Factory Girls: Voices from the Heart of Modern China by Leslie T Chang, Leslie. China has 130 million migrant workers - the largest migration in human history. In Factory Girls, Leslie T. Chang, a former correspondent for the Wall Street Journal in Beijing, tells the story of these workers primarily through the lives of two young women, whom she follows over the course of three years as they attempt to rise from the assembly lines of Dongguan, an industrial city in China's Pearl River Delta. As she tracks their lives, Chang paints a never-before-seen picture of migrant life - a world where nearly everyone is under 30; where you can lose your boyfriend and your friends with the loss of a mobile phone; where a few computer or English lessons can catapult you into a completely different social class. Chang takes us inside a sneaker factory so large that it has its own hospital, movie theatre, and fire department; to posh karaoke bars that are fronts for prostitution; to makeshift English classes where students shave their heads in monk-like devotion and sit day after day in front of machines watching English words flash by; and back to a farming village for the Chinese New Year, revealing the poverty and idleness of rural life that drive young girls to leave home in the first place. Throughout this riveting portrait, Chang also interweaves the story of her own family's migrations, within China and to the West, providing historical and personal frames of reference for her investigation.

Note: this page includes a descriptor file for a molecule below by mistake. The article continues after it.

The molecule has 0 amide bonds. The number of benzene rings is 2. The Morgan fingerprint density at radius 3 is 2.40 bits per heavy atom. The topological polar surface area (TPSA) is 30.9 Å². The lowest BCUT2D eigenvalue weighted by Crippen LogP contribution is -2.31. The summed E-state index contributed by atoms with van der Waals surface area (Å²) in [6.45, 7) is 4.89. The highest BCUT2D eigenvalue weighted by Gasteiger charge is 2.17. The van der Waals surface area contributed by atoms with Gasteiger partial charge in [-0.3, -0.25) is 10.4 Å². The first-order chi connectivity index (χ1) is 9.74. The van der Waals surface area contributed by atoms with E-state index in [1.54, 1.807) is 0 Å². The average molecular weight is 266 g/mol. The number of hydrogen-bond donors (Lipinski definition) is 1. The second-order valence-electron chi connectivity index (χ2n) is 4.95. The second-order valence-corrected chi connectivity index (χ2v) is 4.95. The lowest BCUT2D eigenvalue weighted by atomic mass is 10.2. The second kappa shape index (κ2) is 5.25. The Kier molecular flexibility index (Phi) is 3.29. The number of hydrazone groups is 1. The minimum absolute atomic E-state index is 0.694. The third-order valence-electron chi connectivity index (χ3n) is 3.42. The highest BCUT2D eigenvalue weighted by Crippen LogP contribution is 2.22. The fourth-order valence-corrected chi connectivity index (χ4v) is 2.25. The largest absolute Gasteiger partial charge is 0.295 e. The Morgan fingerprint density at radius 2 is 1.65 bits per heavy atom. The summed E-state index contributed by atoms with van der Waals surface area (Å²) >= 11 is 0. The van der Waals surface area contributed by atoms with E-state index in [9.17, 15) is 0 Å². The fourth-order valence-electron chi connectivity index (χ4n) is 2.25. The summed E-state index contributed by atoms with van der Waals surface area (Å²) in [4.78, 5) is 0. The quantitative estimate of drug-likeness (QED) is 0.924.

Migrant Workers in China by Han Changfu. Han, since 2009 China's Minister of Agriculture, has written this important study of China's rural-urban migration which now involves some 200 million migrants. After an overview of China's post-1968 industrialising scene, population trends and residency restrictions, the migration patterns in Brazil, United States and elsewhere are reviewed. Many aspects of migration and its impacts on industrialisation, agriculture, family stability, education and political balance are discussed. The need for social support programmes and a general overhaul of the present official and company employment requirements is urged and possible practical measures are outlined, with supporting data. Other practical measures to promote the stable absorption of migrants into urban life are outlined. Index.